Posted by StreetWise in Magazine Articles
Former President Jimmy Carter’s respect for women was already established by the time of his first business venture at age 6. His father allowed him to go into a field on their Georgia peanut farm and pull up 10 pounds of peanut plants by their roots. He washed away the dirt, soaked the pods overnight in salty water and boiled the peanuts, then divided them into 20 small bags and toted them two miles to the town of Plains, where he sold them for a nickel a package.
The young Carter, who will be 90 years old next October, went in and out of grocery stores, blacksmith shops, stables, the post office and farm warehouses until he sold all the peanuts. Ignored by older men, he heard all the town gossip: who was unfaithful, who frequented whorehouses in the next town, even that many of these white men preferred black women, despite the taboos of the era.
“I began to realize for the first time that I lived in a community where our Bible lessons were interpreted to accommodate the customs and ethical standards that were most convenient,” Carter wrote in A Call to Action: Women, Religion, Violence and Power, his latest book released March 25 (Simon & Schuster). “… rationalization is a human trait, of which we are all guilty at times.”
Some Bible verses can be interpreted in sexist terms – or not — Carter notes in A Call to Action. But Jesus had no double standard. He always treated women as equal to men, he wrote.
As examples, he cites Christ’s conversation at the well with a Samaritan woman and his refusal to stone a woman accused of adultery. Islamic scholars likewise told Carter there is no basis for discrimination in the Koran.
All major faiths contain the essence of justice, peace and compassion, he notes in A Call to Action. Yet biased interpretation — or the desire to maintain power over women — can twist their meaning. And that is the reason that leaders of various faiths –Protestant, Catholic, Coptic, Jew, Muslim, Buddhist, Hindu and tribal – urged him to write the book, based partly on his travels since his 1977-1981 U.S. presidency.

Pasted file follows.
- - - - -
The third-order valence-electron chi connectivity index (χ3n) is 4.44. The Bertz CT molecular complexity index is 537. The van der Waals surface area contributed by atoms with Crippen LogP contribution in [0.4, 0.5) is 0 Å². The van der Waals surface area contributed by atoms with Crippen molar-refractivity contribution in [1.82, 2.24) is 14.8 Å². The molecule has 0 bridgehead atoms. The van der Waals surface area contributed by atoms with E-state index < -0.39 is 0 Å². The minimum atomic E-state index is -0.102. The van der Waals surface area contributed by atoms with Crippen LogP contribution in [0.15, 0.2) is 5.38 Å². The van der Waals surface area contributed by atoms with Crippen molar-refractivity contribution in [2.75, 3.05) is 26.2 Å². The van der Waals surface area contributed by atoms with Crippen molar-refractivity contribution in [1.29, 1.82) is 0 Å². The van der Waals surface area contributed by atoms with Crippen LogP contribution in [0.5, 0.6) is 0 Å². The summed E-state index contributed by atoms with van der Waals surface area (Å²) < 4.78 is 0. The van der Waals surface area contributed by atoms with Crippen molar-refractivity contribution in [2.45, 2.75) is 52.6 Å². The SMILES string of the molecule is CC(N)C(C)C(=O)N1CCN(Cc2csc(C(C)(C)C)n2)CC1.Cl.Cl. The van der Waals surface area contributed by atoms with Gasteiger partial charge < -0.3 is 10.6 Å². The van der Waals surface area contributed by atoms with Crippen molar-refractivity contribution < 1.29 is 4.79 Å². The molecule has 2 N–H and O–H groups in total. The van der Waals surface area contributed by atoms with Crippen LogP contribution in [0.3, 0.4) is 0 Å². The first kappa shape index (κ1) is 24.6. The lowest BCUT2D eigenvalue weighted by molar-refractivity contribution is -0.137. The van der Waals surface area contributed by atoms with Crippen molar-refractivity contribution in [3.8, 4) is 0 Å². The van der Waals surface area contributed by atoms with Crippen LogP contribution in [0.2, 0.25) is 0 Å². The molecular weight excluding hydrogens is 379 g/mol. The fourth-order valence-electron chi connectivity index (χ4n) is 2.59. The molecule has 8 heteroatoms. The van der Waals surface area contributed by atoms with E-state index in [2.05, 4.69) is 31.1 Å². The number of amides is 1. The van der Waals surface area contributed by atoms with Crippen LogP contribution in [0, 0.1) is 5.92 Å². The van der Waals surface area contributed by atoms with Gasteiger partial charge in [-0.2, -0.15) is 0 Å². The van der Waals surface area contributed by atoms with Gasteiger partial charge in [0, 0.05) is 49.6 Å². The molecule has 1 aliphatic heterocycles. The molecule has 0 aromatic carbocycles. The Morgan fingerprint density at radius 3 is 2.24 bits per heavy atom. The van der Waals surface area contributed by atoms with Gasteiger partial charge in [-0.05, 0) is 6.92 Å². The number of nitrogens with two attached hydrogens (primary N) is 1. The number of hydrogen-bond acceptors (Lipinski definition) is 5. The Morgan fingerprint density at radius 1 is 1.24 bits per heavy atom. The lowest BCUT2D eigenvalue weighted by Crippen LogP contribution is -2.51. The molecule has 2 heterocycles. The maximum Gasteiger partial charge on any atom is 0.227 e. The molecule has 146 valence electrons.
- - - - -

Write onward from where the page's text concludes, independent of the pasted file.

In 1982 Carter founded the nonpartisan and nonprofit Carter Center, which he still leads and which focuses on national and international issues of public policy such as the effort to eradicate Guinea worm disease, caused by parasites in drinking water. He and the Carter Center have mediated conflicts in Africa, South America and the Middle East and sent 96 election-observation missions to South America, Africa and Asia. In 2002 Carter received the Nobel Peace Prize for his efforts to expand democracy and human rights and to promote economic and social development.
“I have become convinced that the most serious and unaddressed worldwide challenge is the deprivation and abuse of women and girls, largely caused by a false interpretation of carefully selected religious texts and growing tolerance of violence and warfare,” Carter writes in the book, which draws on his work with the Carter Center. Besides infanticide and forced marriage, Carter discusses slavery, genital cutting, rape, honor killings, economic and social deprivation.
“This is the most important book I have ever written,” Carter told media March 27 at a signing organized Simon & Schuster with Women & Children First Bookstore at the Swedish American Museum in Andersonville. “More than twice as many girls have been killed by their parents during my lifetime as the total number of combatants and civilians lost in World War II, it’s in the book,” he said.
Selective abortion of girls is the reason why 160 million girls are “missing” in China, India, Vietnam, South Korea, Albania and other countries, Carter wrote, as he cited Mara Hvistendahl’s Unnatural Selection: Choosing Boys Over Girls and the Consequences of a World Full of Men. Disproportionate numbers of women, meanwhile, result in fewer women for men to marry, which means that they are more likely to seek sexual gratification from prostitutes or mail-order brides. In South Korea, for example, 12 percent of the men marry women from economically less advantaged nations such as Vietnam, Cambodia and the Philippines. Their parents are often happy for the money – and one less mouth to feed.
Forced marriage, forced labor and involuntary prostitution account for 29.8 million people enslaved around the world today, according to last October’s Global Slavery Index, Carter writes. There are 13.96 million people living in bondage in India, (1.1 percent of the nation’s population) and 2.94 million in China, but also 60,000 in the United States.